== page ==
TORONTO—The Ontario government is looking for public feedback on a proposal that would give registered nurses the power to prescribe certain medications including contraceptives, immunizations and smoking cessation drugs.
Under the plan proposed by the College of Nurses of Ontario, which regulates the profession, nurses would also be permitted to prescribe drugs related to wound care and travel health.
A spokeswoman for provincial Health Minister Christine Elliott said the change could improve convenience for patients and help free up physicians to do more complex work.
“This is a basic change that can save time and money, and get Ontarians healthier quicker,” Hayley Chazan said in a statement.
In 2017, the previous Liberal government amended the law to allow registered nurses to prescribe some medications, but then tasked the college with researching and designing the necessary regulatory changes.
The college said it spent two years consulting with the public, nurses and other stakeholders in the field to develop a plan.
That feedback found nurse prescribing would lead to quicker access and shorter wait times for certain services, the college said in a statement.
“Our priority is that RN prescribing will be safe for patients, and we will provide the regulatory oversight needed to promote safe and ethical prescribing,” college spokeswoman Angela Smith said.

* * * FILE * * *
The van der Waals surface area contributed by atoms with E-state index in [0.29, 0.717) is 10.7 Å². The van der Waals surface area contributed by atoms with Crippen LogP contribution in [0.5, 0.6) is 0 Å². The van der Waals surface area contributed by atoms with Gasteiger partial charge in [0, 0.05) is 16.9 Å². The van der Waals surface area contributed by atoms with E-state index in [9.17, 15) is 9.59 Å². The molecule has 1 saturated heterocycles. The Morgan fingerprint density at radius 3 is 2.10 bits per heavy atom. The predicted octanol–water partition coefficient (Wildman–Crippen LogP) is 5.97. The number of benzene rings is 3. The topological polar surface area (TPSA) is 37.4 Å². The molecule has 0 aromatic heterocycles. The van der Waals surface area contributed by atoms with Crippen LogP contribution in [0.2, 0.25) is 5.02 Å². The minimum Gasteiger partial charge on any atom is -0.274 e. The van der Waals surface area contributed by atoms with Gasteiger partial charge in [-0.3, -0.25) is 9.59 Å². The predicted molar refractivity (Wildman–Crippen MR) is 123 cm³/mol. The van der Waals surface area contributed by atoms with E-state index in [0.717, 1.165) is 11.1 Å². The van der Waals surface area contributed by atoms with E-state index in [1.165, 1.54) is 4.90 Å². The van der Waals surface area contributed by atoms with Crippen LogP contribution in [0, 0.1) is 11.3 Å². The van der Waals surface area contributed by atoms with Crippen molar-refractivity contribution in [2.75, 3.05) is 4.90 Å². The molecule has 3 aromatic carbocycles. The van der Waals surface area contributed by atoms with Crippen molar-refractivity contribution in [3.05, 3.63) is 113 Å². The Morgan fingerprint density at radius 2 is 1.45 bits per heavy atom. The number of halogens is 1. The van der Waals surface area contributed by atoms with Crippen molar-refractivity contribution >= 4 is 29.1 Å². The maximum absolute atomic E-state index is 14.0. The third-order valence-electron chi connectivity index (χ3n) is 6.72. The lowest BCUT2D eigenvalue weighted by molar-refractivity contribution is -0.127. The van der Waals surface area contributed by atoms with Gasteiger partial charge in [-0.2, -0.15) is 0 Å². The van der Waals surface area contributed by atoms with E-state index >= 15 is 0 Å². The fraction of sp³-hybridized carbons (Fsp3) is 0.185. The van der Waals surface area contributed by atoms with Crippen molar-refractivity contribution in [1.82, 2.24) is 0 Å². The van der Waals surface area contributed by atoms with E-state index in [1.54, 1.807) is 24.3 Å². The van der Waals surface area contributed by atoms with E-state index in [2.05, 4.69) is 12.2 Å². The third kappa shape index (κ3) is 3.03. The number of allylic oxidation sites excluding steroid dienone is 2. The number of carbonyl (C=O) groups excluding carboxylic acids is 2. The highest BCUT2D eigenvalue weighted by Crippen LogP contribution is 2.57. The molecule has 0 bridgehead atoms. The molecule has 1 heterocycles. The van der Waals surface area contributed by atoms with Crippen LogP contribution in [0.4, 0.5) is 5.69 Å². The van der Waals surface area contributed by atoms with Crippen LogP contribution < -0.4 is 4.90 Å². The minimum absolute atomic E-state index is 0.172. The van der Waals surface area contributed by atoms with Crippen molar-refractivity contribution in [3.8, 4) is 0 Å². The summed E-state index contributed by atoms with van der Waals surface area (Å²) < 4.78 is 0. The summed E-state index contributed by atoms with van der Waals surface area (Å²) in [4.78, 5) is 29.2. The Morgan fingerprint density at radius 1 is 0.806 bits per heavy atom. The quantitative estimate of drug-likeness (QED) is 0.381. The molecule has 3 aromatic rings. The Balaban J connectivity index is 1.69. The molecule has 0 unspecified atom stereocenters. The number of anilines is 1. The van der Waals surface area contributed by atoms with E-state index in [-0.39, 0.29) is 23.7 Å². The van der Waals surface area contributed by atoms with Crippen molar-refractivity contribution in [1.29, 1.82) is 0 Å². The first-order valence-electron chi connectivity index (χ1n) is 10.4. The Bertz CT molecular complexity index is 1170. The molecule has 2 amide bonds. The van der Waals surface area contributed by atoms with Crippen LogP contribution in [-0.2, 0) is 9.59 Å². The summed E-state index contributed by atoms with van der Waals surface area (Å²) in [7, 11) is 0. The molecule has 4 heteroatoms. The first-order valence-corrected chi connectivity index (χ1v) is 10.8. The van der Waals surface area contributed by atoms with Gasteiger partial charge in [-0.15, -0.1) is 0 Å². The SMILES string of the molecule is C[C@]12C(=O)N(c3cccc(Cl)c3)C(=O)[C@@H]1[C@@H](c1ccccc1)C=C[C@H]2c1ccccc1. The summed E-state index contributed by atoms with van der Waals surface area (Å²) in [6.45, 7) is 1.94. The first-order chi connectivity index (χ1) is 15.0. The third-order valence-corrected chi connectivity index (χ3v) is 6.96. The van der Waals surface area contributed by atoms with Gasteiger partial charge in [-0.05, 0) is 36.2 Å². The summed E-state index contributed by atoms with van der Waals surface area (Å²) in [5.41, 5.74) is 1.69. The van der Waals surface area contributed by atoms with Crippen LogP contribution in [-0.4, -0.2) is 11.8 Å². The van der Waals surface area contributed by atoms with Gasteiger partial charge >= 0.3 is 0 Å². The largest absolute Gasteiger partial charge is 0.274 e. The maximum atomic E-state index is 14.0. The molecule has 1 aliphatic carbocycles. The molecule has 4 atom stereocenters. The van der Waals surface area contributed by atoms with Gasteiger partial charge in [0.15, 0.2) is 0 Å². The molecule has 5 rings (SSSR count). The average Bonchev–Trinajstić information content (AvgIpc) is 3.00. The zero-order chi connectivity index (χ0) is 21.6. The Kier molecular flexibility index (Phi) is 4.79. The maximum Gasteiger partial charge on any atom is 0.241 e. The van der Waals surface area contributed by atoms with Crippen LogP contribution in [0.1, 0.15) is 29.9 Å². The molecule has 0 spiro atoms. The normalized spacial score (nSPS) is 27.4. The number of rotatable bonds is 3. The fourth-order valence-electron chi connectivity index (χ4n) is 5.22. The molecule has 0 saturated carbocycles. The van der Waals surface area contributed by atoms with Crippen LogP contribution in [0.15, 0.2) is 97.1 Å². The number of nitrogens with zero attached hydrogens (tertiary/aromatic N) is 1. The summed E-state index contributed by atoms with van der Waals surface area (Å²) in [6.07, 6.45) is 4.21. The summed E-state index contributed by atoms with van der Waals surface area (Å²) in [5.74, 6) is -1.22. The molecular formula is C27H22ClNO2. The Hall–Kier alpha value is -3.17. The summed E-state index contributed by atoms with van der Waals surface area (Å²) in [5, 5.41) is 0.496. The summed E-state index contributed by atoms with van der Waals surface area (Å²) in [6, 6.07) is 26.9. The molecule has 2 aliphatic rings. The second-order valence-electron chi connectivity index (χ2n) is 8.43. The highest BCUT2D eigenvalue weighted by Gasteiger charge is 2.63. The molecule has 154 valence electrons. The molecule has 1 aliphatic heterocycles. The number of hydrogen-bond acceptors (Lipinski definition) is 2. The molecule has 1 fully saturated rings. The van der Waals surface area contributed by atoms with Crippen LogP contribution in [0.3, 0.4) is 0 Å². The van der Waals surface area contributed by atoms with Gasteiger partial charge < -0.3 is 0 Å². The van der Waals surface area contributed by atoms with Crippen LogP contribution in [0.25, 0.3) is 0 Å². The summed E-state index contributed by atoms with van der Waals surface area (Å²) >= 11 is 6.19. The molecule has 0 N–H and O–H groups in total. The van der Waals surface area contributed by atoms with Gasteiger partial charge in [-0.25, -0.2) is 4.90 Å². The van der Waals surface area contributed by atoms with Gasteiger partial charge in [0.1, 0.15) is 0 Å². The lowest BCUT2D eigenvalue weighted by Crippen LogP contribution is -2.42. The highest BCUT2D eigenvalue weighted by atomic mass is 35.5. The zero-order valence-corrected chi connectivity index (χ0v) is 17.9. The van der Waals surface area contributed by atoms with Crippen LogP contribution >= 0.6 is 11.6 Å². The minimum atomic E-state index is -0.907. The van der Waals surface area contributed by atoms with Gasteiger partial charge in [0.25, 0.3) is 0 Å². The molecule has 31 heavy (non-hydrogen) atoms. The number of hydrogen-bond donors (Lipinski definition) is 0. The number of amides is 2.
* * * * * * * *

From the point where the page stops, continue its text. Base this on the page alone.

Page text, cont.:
The Registered Nurses' Association of Ontario has been calling on the provincial government to expand the scope of practice for the profession since 2012. CEO Doris Grinspun said the change could make the most of limited resources in the health-care system.
“This will move us in the direction of people being cared for in the right place and time by the right professionals,” she said.
The RNAO has pressed the government to go further than the proposed regulations and align with the scope of practice granted to nurses in other jurisdictions, Grinspun said.
“We hope this will open the door to in the future to ordering more lab testing and prescribing first-line antibiotics," she said. "This has been happening in the UK for 15 years.”
NDP health critic Frances Gelinas said the proposed changes are important because nurses are often the initial point of contact for many patients in the health-care system.
“If you take young women, for example, there is a good chance their first talk about contraception will be with a nurse,” she said.
“Nurses are available in so many places . . . as opposed to making an appointment and seeing a family physician. It's not how life always unfolds for young women.”
Gelinas said the changes are long overdue, but worries the government may not fully commit to them because it could fear having to pay a new class of nurse-prescribers more for their skills.
“There always been this elephant in the room," she said. ”You'll now have more professionals with these tools in their toolbox to help you.
“On the flip side, if you have more responsibilities usually you are compensated for those responsibilities.”